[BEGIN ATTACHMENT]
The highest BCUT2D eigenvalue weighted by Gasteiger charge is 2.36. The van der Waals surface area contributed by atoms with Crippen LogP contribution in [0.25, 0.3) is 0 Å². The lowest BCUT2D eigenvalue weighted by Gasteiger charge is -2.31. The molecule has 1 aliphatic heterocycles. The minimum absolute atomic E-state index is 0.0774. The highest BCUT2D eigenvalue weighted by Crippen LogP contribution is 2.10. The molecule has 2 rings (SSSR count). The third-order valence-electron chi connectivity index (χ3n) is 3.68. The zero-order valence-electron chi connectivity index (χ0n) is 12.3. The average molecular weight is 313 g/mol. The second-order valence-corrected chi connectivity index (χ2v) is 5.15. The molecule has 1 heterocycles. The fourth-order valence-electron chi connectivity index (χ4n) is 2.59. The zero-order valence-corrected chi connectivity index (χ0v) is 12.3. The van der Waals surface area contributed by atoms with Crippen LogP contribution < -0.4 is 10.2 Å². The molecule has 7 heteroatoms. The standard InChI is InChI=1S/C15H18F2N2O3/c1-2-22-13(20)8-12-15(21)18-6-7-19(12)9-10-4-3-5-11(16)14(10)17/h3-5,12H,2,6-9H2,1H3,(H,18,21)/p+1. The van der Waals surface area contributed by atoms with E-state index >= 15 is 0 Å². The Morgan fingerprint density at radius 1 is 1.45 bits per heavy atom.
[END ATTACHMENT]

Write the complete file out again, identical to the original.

The highest BCUT2D eigenvalue weighted by Gasteiger charge is 2.36. The van der Waals surface area contributed by atoms with Crippen LogP contribution in [0.25, 0.3) is 0 Å². The lowest BCUT2D eigenvalue weighted by Gasteiger charge is -2.31. The molecule has 1 aliphatic heterocycles. The minimum absolute atomic E-state index is 0.0774. The highest BCUT2D eigenvalue weighted by Crippen LogP contribution is 2.10. The molecule has 2 rings (SSSR count). The third-order valence-electron chi connectivity index (χ3n) is 3.68. The zero-order valence-electron chi connectivity index (χ0n) is 12.3. The average molecular weight is 313 g/mol. The second-order valence-corrected chi connectivity index (χ2v) is 5.15. The molecule has 1 heterocycles. The fourth-order valence-electron chi connectivity index (χ4n) is 2.59. The zero-order valence-corrected chi connectivity index (χ0v) is 12.3. The van der Waals surface area contributed by atoms with Crippen LogP contribution < -0.4 is 10.2 Å². The molecule has 7 heteroatoms. The standard InChI is InChI=1S/C15H18F2N2O3/c1-2-22-13(20)8-12-15(21)18-6-7-19(12)9-10-4-3-5-11(16)14(10)17/h3-5,12H,2,6-9H2,1H3,(H,18,21)/p+1. The van der Waals surface area contributed by atoms with E-state index >= 15 is 0 Å². The Morgan fingerprint density at radius 1 is 1.45 bits per heavy atom.